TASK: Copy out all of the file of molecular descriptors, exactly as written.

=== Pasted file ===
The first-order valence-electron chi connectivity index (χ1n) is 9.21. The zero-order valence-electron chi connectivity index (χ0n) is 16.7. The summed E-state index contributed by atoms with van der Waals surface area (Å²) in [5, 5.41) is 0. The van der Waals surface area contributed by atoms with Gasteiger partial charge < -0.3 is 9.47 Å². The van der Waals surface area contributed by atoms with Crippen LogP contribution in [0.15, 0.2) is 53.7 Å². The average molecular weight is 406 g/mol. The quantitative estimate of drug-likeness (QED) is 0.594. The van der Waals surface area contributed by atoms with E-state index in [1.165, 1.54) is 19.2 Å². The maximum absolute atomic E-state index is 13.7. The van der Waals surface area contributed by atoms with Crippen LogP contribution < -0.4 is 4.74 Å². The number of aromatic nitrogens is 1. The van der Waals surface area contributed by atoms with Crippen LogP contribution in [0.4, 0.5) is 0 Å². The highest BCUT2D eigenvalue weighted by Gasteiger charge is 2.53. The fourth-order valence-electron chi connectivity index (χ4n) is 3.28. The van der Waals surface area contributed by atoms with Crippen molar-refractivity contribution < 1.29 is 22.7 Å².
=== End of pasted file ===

The first-order valence-electron chi connectivity index (χ1n) is 9.21. The zero-order valence-electron chi connectivity index (χ0n) is 16.7. The summed E-state index contributed by atoms with van der Waals surface area (Å²) in [5, 5.41) is 0. The van der Waals surface area contributed by atoms with Gasteiger partial charge < -0.3 is 9.47 Å². The van der Waals surface area contributed by atoms with Crippen LogP contribution in [0.15, 0.2) is 53.7 Å². The average molecular weight is 406 g/mol. The quantitative estimate of drug-likeness (QED) is 0.594. The van der Waals surface area contributed by atoms with E-state index in [1.165, 1.54) is 19.2 Å². The maximum absolute atomic E-state index is 13.7. The van der Waals surface area contributed by atoms with Crippen LogP contribution < -0.4 is 4.74 Å². The number of aromatic nitrogens is 1. The van der Waals surface area contributed by atoms with Crippen LogP contribution in [0.4, 0.5) is 0 Å². The highest BCUT2D eigenvalue weighted by Gasteiger charge is 2.53. The fourth-order valence-electron chi connectivity index (χ4n) is 3.28. The van der Waals surface area contributed by atoms with Crippen molar-refractivity contribution < 1.29 is 22.7 Å².